Judd Apatow has been a major force in comedy for a while now. He began producing, writing and directing on television series like the short-lived-but-brilliant "The Ben Stiller Show," "Freaks and Geeks" and "Undeclared," growing in power and influence to become a film and TV kingpin with many high-profile producing credits, like "Bridesmaids," "Forgetting Sarah Marshall" and "Girls," created by number four on this list. But Apatow's earned his lofty place on this list because of his later career directorial turns with the almost problematically personal "Funny People," and “Knocked Up” and “This Is 40,” which both feature his real-life wife, Leslie Mann, and their daughters, Maude and Iris Apatow. With Paul Rudd as an Apatow surrogate in both films (Rudd, Mann and the ladies Apatow play the same roles), these films arguably gave too much away about the Apatow household, with unfiltered results that weren’t always favorable. Intimate and indulgent, "This Is 40" in particular felt like it shared more than is advisable, complete with a subplot centering around one daughter’s obsession with "Lost" and another about Mann’s character's refusal to allow her husband to eat a cupcake... forcing him to fish one out of the trash. Is the Apatow home really so fraught with his hidden frustrations? The film showcase both how the personal could open up to the universal and how it could come off as frustratingly navel-gazing. --Caitlin Hughes

2. Kevin Smith

Listeners of Kevin Smith's weekly SModcast know when the show is recorded at the verbose filmmaker's home. All it takes is that high-pitched barking in the background, courtesy of Smith's dog Shecky, to clue you in to the setting. And it's those shows at his home field where the podcast, a stream of conscious talk show usually between Smith and his longtime friend and producer, Scott Mosier, really shines. But the "Clerks" writer/director, who set his debut film in the exact convenience store in which he worked in Jersey, has consistently proven himself incapable of keeping his private life private. As much as he complains about the press for picking on him and prying into his life (especially post-"Cop Out"), he can't help but pour his soul and emotions into everything he does, whether it's on screen or in person in the live appearance Smith has lately appeared more comfortable at than behind the camera. It's admirable, and often fascinating (just listen to the episode after "Zach and Miri Make a Porno" bombed its opening weekend), even if it can get uncomfortable at times. When he made a quick and dirty grindhouse flick with "Red State," a bold, underrated movie that'll keep you on your toes, he impulsively threads his real-life concerns throughout the narrative. Shit, he even marketed the film himself, mostly through his personal Twitter account. --Erik McClanahan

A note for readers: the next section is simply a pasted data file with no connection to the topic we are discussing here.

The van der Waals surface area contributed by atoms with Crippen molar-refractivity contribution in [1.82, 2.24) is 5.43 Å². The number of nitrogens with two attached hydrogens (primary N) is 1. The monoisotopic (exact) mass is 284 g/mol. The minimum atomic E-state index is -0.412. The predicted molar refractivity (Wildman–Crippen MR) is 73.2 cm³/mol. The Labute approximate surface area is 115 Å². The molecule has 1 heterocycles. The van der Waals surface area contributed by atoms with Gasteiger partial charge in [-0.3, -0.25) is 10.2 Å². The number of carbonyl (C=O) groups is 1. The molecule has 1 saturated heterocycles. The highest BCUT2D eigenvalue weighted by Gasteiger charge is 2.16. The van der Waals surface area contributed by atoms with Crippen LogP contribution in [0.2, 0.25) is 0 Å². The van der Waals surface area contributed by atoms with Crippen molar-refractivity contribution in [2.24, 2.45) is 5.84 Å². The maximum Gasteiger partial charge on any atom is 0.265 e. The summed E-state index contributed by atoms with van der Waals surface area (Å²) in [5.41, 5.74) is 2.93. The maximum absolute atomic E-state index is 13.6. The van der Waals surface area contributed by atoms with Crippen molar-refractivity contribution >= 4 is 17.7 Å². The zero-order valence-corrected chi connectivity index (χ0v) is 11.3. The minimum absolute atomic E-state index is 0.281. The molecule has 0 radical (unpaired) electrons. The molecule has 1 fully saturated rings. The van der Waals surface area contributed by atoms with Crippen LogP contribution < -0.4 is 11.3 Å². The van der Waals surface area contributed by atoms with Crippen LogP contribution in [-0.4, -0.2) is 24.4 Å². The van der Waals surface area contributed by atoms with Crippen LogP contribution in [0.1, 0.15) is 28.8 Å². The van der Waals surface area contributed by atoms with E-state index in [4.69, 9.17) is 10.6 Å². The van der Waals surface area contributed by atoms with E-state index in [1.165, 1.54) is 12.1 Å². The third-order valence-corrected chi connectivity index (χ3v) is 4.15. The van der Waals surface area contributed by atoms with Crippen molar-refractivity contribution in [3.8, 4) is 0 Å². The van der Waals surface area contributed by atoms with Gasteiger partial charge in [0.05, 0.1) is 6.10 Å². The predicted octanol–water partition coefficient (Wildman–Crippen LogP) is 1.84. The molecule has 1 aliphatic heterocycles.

1. Louis C.K.

Louis C.K. wrote for Conan O'Brien, for Dana Carvey and Chris Rock. He scripted and directed the flop turned cult favorite "Pootie Tang," a play on hip-hop and blaxploitation conventions too odd to be called a parody,and created and starred in the HBO meta-sitcom "Lucky Louie," which both played off and overturned the form. And yet, looked at today, all of this work, some of it very good and much of it admirably clever, can seem like preparation for C.K.'s current (terrific) stand-up and FX series "Louie," which have made him the finest and most influential comedian working today. In "Louie," C.K. plays a version of himself that's hilariously and sometimes painfully honest, even as the circumstances through which he moves are absurd or surreal. When the show's at its best, its combination of humor and vulnerability can feel breathtaking in a way that's hard to reconcile with a largely formless half-hour comedy -- like when Louie leaves a night out at a club to take his daughters out for breakfast, or when he has a raw confrontation with Dane Cook, echoing the pair's real-life beef over stolen jokes. Even when the scenarios are clearly fictionalized -- like last season's arc in which Louie prepped to potentially take over for David Letterman on "Late Show" -- the emotionally terrain is incontestably genuine and hard-won. Who else working today can make a scene in which someone watches a clip of himself as an stand-up in the '80s on TV so melancholy, warm and funny all at once? Never stop oversharing, Mr. C.K. --Alison Willmore

Indiewire has partnered with IFC and its new original comedy MARON (premiering Friday May 3rd at 10pm). MARON explores a fictionalized version of comedian Marc Maron's life, his relationships and his career, including his incredibly popular WTF podcast, which features conversations Marc conducts with celebrities and fellow comedians.

Learn more about MARON here.